Maybe he was saying yes to my first prayers, which necessitated him saying no to my later prayers. Because God is not a God that he should lie, or the son of a man that he should repent. (Numbers 23:19) And it makes me want to stomp my foot and pout and tell God that he is being unfair. (My bestie just called me a princess and she should know.) Yet, I am convinced to my very core, that it is impossible that God should do anything to exploit me or to answer one prayer and say no to another out of spite or arbitrary rule-keeping. Thomas Merton said, “By grace we are able to share in the infinitely selfless love of Him Who is such pure actuality that He needs nothing and therefore cannot conceivably exploit anything for selfish ends. Indeed, outside of Him there is nothing, and whatever exists exists by His free gift of its being, so that one of the notions that is absolutely contradictory to the perfection of God is selfishness.”
Why does it appear then that God has answered all the first prayers, but not the subsequent ones? I do not know.
I do not pretend to know at all.
But, I trust. I trust that I live in this place called “the already, but not yet.”
The thing is, God didn’t answer my prayers in a vacuum. I have never been really alone. He didn’t say, “You asked for suffering, here ya go” and watch me flounder and drown. In all his tenderness he saw my childlike heart and heard my prayers. It is like he said, “Oh, my little daughter, you have no idea what you are asking for.” But, I insisted. I wanted to offer God a sacrifice. I wanted to give him everything. And so, he gave me everything to give. All the materials I needed to make an offering were actually provided by God Himself.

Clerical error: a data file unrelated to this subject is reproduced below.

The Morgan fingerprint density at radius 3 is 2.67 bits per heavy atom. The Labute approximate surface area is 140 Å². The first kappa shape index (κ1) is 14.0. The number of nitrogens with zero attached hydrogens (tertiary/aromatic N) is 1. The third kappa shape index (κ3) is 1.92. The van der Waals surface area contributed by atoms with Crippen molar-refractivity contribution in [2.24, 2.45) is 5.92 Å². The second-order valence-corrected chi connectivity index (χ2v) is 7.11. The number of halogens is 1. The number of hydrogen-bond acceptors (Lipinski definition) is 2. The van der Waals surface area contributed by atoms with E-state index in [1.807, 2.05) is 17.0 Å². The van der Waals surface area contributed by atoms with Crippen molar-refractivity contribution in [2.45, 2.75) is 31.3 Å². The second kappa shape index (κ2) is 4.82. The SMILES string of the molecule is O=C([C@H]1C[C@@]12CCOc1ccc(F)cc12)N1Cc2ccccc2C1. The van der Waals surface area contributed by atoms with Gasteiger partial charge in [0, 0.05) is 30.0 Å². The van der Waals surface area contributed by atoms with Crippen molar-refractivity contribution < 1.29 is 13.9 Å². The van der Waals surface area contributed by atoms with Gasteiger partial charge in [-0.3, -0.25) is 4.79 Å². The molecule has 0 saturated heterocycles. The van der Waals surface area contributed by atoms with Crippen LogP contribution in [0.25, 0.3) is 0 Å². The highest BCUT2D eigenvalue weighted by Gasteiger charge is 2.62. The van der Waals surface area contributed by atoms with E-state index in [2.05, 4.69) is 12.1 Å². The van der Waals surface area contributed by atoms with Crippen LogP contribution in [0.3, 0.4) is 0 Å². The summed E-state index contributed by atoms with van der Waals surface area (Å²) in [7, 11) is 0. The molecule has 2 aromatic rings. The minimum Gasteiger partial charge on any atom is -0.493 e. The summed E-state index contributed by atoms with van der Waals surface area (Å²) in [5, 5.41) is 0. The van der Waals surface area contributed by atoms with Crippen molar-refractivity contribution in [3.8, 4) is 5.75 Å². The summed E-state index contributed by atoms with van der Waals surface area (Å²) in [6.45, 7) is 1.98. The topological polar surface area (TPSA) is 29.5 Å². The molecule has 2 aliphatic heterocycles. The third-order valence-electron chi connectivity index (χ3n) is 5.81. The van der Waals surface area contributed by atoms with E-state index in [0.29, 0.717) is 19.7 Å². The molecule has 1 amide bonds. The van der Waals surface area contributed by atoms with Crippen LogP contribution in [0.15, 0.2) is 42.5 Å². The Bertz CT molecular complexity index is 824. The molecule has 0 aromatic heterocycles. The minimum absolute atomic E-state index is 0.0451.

And then, in all the gentleness of his love for me, he stepped into my life, suffered with me, so that I could offer it all back to him. My paltry sacrifice is really his—him working in me. Truly, I wouldn’t have the strength to offer it on my own.
He was there every dark night, every nightmare that came on the regular for 40 years. He was there holding me in the dark and in the fears. He walked with me into my troubled marriage and through all the delightful babies. He caught all my tears, bottled them up, lined his thrown room with them in perfect symmetry. He felt all the loneliness right along with me, the ache that came so strong that it hurt my bones. He felt that too.
When my body betrayed me and I stopped recognizing its most basic functions and I simultaneously longed for heaven while begging God to let me raise my kids, Jesus felt that with me too. He was there, tucked into every fold of my pain, his nails and crown expressing the fullness of his Incarnation.
And when I lost everything I tried so hard to keep and had only my good name, that started to slip away too. As false rumors spread about how and why my marriage ended and as people threw me pitying glances or judgmental tongue clicking (or both) Jesus—who made himself of no reputation and took on the form of a servant (Philippians 2)—felt that along with me.
More to offer to my Jesus.
What I had asked for 20 years ago.
What I didn’t know I was asking for.
I live in the in between—like a child tucked into a cozy bed—on one hand I am wrapped between my innocent and sincere promises to the Lord to be crucified with him, to offer him a costly sacrifice, to take on his mind, to leave everything I have known and on the other hand I am wrapped up in my prayers for deliverance, peace, and contentment in this life.
Like the good Father he is, if we ask for bread, he will not give us stones. If we ask for fish, he will not give us snakes. He will not give us scorpions instead of eggs. But, can I trade these stones, snakes, and scorpions for bread, fish, and eggs? Asking for a friend.
The way God answers prayers is a great mystery. Yet I see more and more that it means either suffering with Jesus or asking him to suffer with me. Somehow in the middle of everything falling apart in my life, I find myself coming together, being knit together in love. Maybe finally this is how the Incarnation works—in the land of “the already, but not yet.”